May 23, 2008 Tornado Outbreak near Quinter, Kansas

storm video, chase images and log by William T. Hark, M.D.


YouTube Video of May 23 tornadoes, widescreen, 5 minutes

YouTube Video (Short Version, 1 minute) of May 23 tornadoes


May 23, 2008 was an absolutely incredible chase day with multiple large and violent tornadoes. I started in Hays, Kansas. My initial target was in northwestern Kansas near Colby. Storms were already firing just to the north of the Oakley to Colby area along a boundary that was intersecting the dryline. This boundary paralleled I-70. My secondary target was down south by Dodge City along the dryline where there was better instability but less shear. After missing the previous day's tornadoes, I didn't want to screw up. I headed west on I-70 and met with Jason Persoff and Robert Balogh who were staying in Quinter. We caravanned west to Oakley (home of the world's largest prairie dog) to check more data and make a final decision on the target. There was a massive chaser convergence (image L-R: myself, Robert, Jason and Tony Laubach)(1) at a truck stop. I am sure that makes the locals nervous! We waited and watched while socializing. I enjoyed talking with Tim Samaras, Tony Laubach and Verne Carlson. It was also nice to meet other chasers that I only know through posts on message boards. Elevated storms continued to fire to the north. We expected better storms to fire slightly south along the dryline and move northward. We then noticed a storm developing to the southeast in Lane County. We left Oakley and drove east to intercept the northward moving storm. Additional storms were forming to the south of Lane County. We arrived in Collyer area and waited as the storm approached. The road network was poor. None of us wanted to attempt muddy dirt roads. The storm to our south became tornado-warned. We headed back west to Quinter, then briefly three miles south on Castle Rock Road. As the storm approached the town, we adjusted north and then about a mile west on I-70. My XM satellite radar was slightly off compared to what I could see visually and what Jason saw using GR Level 3. I waited about one mile west of the Quinter exit on I-70. At 4:32PM, a large cone tornado (2) was visible to my south. I got amazing video as it approached I-70. I shifted west about a half mile to allow the tornado to pass. The tornado lifted as the meso crossed the interstate (3). To the north, I could see rapidly rotating rain curtains and a brief spinup. At 4:36PM, there was a brief trunk (4) that was difficult to film due to rain and lightning danger. There was a report of a wedge to the north that I didn't see. I may have been filming under it. The storm moved northward and visibility ended. We resisted the temptation to chase the storm northward over wet dirt roads or to head east to a paved road and backtrack toward the storm. It was very hard to let a known tornadic storm pass northward and not go after it. Thanks to Jason for encouraging me to be patient.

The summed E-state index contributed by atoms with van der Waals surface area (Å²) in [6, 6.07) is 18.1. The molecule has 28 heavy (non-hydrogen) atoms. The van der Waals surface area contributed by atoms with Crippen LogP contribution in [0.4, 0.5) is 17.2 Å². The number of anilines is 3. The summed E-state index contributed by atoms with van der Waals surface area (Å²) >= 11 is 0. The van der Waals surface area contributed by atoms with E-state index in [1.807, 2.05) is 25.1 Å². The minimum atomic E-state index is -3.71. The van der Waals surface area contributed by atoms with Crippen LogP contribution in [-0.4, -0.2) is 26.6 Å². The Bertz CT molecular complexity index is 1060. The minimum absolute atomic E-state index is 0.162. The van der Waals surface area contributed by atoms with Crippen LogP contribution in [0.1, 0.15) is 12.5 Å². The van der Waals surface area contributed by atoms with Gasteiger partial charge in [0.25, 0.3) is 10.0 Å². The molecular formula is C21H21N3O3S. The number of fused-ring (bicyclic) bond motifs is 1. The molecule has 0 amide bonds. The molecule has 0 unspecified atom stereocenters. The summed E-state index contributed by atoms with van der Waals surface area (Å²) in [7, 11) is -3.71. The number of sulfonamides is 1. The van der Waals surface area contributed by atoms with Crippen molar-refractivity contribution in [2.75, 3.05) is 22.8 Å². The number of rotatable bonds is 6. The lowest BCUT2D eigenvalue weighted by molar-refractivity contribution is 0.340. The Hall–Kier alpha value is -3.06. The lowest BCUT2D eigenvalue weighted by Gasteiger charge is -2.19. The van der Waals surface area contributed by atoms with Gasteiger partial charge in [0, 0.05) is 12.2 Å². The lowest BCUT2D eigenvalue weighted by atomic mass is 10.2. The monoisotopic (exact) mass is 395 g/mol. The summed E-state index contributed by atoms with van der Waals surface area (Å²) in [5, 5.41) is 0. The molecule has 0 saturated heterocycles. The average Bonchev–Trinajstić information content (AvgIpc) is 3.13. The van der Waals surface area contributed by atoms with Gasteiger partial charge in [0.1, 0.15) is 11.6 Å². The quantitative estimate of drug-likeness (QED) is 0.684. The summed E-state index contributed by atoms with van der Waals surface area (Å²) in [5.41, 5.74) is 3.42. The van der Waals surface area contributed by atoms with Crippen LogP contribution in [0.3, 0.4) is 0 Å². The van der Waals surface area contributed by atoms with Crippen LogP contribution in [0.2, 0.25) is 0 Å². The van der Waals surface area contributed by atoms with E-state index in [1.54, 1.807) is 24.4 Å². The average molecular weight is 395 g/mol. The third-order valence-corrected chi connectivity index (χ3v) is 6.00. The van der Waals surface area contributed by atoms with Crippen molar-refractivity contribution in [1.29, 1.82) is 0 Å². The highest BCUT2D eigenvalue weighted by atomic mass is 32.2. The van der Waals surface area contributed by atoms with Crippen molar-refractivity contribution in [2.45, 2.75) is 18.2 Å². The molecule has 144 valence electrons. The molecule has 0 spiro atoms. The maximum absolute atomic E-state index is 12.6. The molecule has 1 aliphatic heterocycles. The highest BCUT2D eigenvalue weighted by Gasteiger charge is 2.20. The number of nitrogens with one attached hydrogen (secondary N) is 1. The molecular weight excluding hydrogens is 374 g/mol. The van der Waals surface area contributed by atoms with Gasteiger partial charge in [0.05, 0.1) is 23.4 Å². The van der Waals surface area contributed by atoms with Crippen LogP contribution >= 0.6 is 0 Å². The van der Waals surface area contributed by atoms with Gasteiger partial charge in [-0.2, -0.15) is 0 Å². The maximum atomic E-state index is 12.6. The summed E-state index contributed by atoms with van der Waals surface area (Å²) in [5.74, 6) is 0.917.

Map of first tornado viewing points


(1)


(2)


(3)


(4)